Though not uncommon throughout Africa, food insecurity is now at a climax. An estimated 346 million people are now suffering from food shortages in the continent, according to the latest estimates by the Food and Agricultural Organization (FAO). The problem is severe in East Africa, where the number of people at risk of dying because of hunger looms large. 

A case in point is Somalia, where there are over six million people in need of urgent assistance. A nation that is already struggling to feed its people due to climate change and internal conflict, the East African country lost over a million of its cattle population, while leaving 1.4 million children malnourished.

The UN Humanitarian Coordinator for Somalia, Adam Abdelmoula called the current situation in the country “extremely dire and grim, with 7.1 million people affected by the drought before the end of this year.” The figure includes 771,400 Somalians, who have been displaced from their homes in search of water, food and pasture; mostly women and children.

The problem is also well observed by the International Committee of the Red Cross (ICRC).

“We are walking a tightrope here. We have to make the difficult decision of whether to increase the amount of cash we give each family or bring in more families and give them very little. The reality is, this situation will likely continue,” said Juerg Eglin, head of the ICRC in Somalia.

There is also a heightened risk of localized famine in six areas – including in South West State – particularly if food prices continue to rise and sustained humanitarian assistance does not reach the most vulnerable people, according to the UN.

The situation is a little different in Kenya and Ethiopia.

Over 3.6 million livestock have died in the two countries. From that figure, two million perished in Ethiopia, particularly in Somali and East Oromia region. 

With the number of drought-affected people increasing, international agencies are warning famine may occur and the world is likely to witness the biggest catastrophe in decades.

“The combined effect of drought and other shocks has led to significant deterioration in food security from 12-14 million people in the first quarter of 2022 to at least 15-16 million in the second quarter as the drought conditions intensified,” WFP said.

Even though there were hopes it will rain in March, the outcome was disappointing to say the least. The target to store water resources in order to support crop production has been unsuccessful. The rain was below 20 mm in most drought affected areas of Ethiopia, Kenya and Somalia.

Urging stakeholders to enhance access to water, WFP said “water resources across northeastern Kenya, southern and southeast Ethiopia and Somalia have not adequately been replenished and communities will continue to face water shortages.”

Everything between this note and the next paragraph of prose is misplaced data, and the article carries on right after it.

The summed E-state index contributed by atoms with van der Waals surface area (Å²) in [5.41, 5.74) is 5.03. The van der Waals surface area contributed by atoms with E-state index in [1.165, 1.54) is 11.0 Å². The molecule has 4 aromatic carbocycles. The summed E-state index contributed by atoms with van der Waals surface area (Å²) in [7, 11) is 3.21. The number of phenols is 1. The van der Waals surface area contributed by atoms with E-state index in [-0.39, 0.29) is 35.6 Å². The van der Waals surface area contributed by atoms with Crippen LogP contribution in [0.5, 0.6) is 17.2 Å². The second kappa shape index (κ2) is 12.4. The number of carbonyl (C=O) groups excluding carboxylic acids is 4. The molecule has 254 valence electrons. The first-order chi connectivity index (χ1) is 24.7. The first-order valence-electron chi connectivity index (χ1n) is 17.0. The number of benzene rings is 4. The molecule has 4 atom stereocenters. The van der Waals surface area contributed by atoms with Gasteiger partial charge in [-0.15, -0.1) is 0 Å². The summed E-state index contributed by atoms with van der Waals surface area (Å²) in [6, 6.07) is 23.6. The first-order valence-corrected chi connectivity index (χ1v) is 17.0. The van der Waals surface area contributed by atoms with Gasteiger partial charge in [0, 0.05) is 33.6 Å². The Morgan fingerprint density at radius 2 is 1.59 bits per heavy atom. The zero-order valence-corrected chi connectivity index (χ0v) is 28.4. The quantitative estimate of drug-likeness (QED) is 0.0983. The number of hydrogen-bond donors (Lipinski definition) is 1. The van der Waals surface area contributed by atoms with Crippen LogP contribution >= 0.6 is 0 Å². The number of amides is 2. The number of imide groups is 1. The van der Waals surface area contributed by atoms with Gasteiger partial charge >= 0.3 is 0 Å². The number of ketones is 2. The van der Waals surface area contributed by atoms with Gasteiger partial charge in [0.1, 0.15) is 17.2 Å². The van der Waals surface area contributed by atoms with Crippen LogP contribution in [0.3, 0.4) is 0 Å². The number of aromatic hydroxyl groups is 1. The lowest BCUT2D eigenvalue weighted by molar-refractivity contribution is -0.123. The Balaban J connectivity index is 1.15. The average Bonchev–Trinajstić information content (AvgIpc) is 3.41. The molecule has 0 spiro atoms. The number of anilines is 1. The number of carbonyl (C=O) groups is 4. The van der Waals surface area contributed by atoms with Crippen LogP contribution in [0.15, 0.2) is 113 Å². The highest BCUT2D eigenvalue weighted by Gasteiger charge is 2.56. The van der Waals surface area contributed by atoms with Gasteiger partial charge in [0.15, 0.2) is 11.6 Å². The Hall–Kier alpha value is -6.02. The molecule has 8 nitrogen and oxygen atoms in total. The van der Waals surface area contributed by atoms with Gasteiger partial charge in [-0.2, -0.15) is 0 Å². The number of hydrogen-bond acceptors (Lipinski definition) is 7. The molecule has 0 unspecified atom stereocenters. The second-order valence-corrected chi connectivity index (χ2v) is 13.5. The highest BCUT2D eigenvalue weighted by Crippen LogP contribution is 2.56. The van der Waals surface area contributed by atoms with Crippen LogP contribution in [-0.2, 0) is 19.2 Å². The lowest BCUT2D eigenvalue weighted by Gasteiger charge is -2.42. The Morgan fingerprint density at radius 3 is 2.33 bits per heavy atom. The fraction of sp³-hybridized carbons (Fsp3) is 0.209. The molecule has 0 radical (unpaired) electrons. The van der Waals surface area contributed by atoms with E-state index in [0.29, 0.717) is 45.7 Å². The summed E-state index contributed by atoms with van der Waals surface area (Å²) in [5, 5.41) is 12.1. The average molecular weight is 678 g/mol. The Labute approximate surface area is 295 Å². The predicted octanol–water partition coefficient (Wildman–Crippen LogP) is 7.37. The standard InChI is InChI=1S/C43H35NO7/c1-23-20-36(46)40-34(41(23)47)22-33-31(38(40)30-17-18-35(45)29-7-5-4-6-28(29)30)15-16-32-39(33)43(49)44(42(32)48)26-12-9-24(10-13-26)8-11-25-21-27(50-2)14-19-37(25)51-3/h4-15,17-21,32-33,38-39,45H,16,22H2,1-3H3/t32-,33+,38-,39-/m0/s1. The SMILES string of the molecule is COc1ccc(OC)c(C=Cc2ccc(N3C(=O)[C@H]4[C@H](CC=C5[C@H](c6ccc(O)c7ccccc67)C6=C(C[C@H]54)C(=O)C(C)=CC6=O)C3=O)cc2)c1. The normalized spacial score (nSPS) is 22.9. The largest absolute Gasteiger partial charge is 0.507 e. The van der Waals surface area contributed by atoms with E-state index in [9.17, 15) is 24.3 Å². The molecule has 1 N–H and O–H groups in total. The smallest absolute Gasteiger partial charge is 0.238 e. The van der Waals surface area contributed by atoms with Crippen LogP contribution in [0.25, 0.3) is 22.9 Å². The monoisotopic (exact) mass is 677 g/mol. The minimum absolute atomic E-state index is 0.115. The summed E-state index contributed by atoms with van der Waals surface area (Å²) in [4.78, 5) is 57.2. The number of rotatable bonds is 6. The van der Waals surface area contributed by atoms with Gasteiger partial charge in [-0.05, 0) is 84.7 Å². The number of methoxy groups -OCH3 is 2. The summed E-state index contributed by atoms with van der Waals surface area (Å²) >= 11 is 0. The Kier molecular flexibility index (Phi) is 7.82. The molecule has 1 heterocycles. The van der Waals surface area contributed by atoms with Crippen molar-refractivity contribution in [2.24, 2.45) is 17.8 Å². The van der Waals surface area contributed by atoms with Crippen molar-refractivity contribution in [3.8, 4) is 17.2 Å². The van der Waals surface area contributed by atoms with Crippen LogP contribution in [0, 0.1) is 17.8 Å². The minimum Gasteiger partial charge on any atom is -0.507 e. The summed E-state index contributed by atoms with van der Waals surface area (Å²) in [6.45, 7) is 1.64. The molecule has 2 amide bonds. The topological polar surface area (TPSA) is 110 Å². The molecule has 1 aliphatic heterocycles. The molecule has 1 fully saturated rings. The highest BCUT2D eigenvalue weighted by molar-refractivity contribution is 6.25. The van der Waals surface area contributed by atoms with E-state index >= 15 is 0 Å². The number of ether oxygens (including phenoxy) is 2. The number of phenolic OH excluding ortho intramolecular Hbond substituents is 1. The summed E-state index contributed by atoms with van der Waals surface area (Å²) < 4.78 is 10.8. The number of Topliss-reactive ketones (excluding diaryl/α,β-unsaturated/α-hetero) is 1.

Despite signs that indicate the situation could deteriorate further, the funding gap to address the issue is something that is concerning all actors involved in the drought-response efforts across the three countries.

In Somalia, out of the USD 1.5 billion needed to help 5.5 million Somalis exposed to drought, only 15.7 percent of the budget has been secured.

 “With the limited resources that we have, we have only been able, between the months of January and April, reach 2.4 million out of all those in need of humanitarian assistance,” Adam said.

Ethiopia is also facing similar challenges. With the government facing budget constraints due to the war in Northern Ethiopia, which has inflated the defense budget of the federal state, the drought has not received the attention it deserves, according to observers.

However, officials have lately announced that efforts to reduce the impacts of the drought are underway. In addition to allocating five billion birr by the federal government, irrigation farms and wells are currently under construction, with a budget of 338 million birr.

Yet efforts were further undermined by the war between Russia and Ukraine, which has led to drastic surges in price of commodities like wheat. In March 2022, global food prices reached an all-time high, according to FAO, which estimated the figure to have reached 23 percent on average across Africa. The number is more petrifying in Ethiopia, where the cost of a food basket rose by 66 percent between February 2021 and February 2022.

Hanna Saarinen, Oxfam EU food expert, urged EU leaders, who convened to debate over solutions to reduce the impacts of the war on food security, to play a big role in preventing the crisis looming in the Horn and other parts of the world because of the fighting between Russia and Ukraine.

“We know the current food system does not work. It is based on unequal distribution and overdependence on food imports,” said the expert, adding, “Countries in many parts of the world are dependent on Ukrainian and Russian wheat to feed their people. This dependency is dangerous. It makes countries vulnerable to market disruptions and price hikes. As prices increase sharply, more people cannot afford the food that is already there.”

Source: The Reporter Ethiopia

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